tech, simplified.

Techinch Magazine Postmortem — The Life and Death of an Indie Newsstand Magazine

Steve Jobs famously quipped that people don’t read anymore, but then launched two apps that seemed the savior of independent publishers: iBooks and Newsstand. iBooks, pared with iBooks Author, is an exciting shot at reinventing how eBooks should work. And Newsstand, with simple subscriptions, automatic issue downloads, and beautiful cover icons, seemed the best shot to turn a blog or a print magazine into a digital paid magazine.

Marco Arment’s The Magazine, launched just over a year ago, was the first smash indie success on Newsstand. It made Newsstand make sense, and inspired many of us to try to publish on Newsstand ourselves. When tools like TypeEngine came along, Newsstand seemed the obvious place to move your writing behind a paywall.

The Gamble.

So Techinch Magazine. I’d wanted to try out making a digital magazine, and when TypeEngine announced they were making custom Newsstand apps and a publishing system, I signed up and was accepted as a launch partner. That gave me a free magazine design, and waived my $25/month publisher fee for the first 6 months, leaving me with just a $99 Apple developer account and a $0.15/issue/download fee. I’d price the magazine at $1.99/month, and publish twice a month. After Apple’s 30% cut, and perhaps 3 downloads per user per issue, I’d take home $0.80 per subscriber.

It sounded like it’d work out great, at least if you didn’t think too hard. $1.99 per subscriber sounds like a decent amount, but $0.80 is far less exciting — but it’s hard to keep the first number from clouding your vision.

To make the magazine break even (aside from the cost of content and time), I’d need to have at least 10 subscribers each month to pay for my $99 developer fee, and once I was past my 6 month grace period, I’d need another 31 subscribers to pay for the TypeEngine subscription fee. That means I’d need a total of 41 subscribers just to make $0, and that’s assuming no one downloads the magazine more than twice per issue. Just one extra time per user would mess everything up.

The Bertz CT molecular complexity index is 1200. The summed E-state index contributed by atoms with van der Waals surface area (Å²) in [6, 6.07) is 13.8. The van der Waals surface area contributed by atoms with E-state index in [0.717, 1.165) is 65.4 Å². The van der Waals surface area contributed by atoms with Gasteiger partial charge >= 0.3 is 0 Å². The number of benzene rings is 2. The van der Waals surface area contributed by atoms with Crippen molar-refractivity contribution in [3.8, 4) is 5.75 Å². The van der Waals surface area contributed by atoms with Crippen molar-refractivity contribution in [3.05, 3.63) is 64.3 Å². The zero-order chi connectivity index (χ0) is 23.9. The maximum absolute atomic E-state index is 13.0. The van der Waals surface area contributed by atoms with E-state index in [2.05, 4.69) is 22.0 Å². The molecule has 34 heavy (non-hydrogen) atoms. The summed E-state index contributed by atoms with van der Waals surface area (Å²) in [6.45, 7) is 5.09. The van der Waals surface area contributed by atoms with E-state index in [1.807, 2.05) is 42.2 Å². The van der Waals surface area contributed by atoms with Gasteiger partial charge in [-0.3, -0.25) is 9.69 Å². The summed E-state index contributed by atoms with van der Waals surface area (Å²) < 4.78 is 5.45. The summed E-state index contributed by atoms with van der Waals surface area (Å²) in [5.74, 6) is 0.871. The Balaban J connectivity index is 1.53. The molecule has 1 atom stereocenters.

The Reality.

So, ready to turn an idea into reality, I got the content ready for the first issue of Techinch Magazine, worked with the TypeEngine team to turn’s theme into a magazine app theme, and hit the App Store a few days ahead of the July 1st launch. Initial downloads were very exciting to see — being listed on the new apps lists and showing up on the first page of the Newsstand section of the App Store was worth a ton of downloads, even without being featured. What it didn’t turn into, though, was subscribers.

On the chart above, you’ll see the great download numbers (at least compared to the eventual low numbers) in the first 3 days, with over 100 downloads each day. Then, it leveled off to around 30 downloads per day for most of July, and finally trickled down to mid single digits. Interestingly enough, with next to no promotion aside from my blog, the app still got at least several downloads almost every day. All together, Techinch Magazine app has been downloaded over 1,600 times.

But subscribers are the make or break number, and they never broke single digits any day. Even when the App Store’s ranking gave me a download boost, the vast majority of people never subscribed. But that’s fine — all you need is a core of subscribers, and based on the App Store’s reporting of in-app purchases, I though I had 75 subscribers in July.

Turns out, that was wrong. The App Store’s stats show all in-app purchases, but with Newsstand apps, that includes everyone who started a 7 day trial. If they canceled before the end of that grace period, they never actually paid but the App Store stats still showed it as a sale.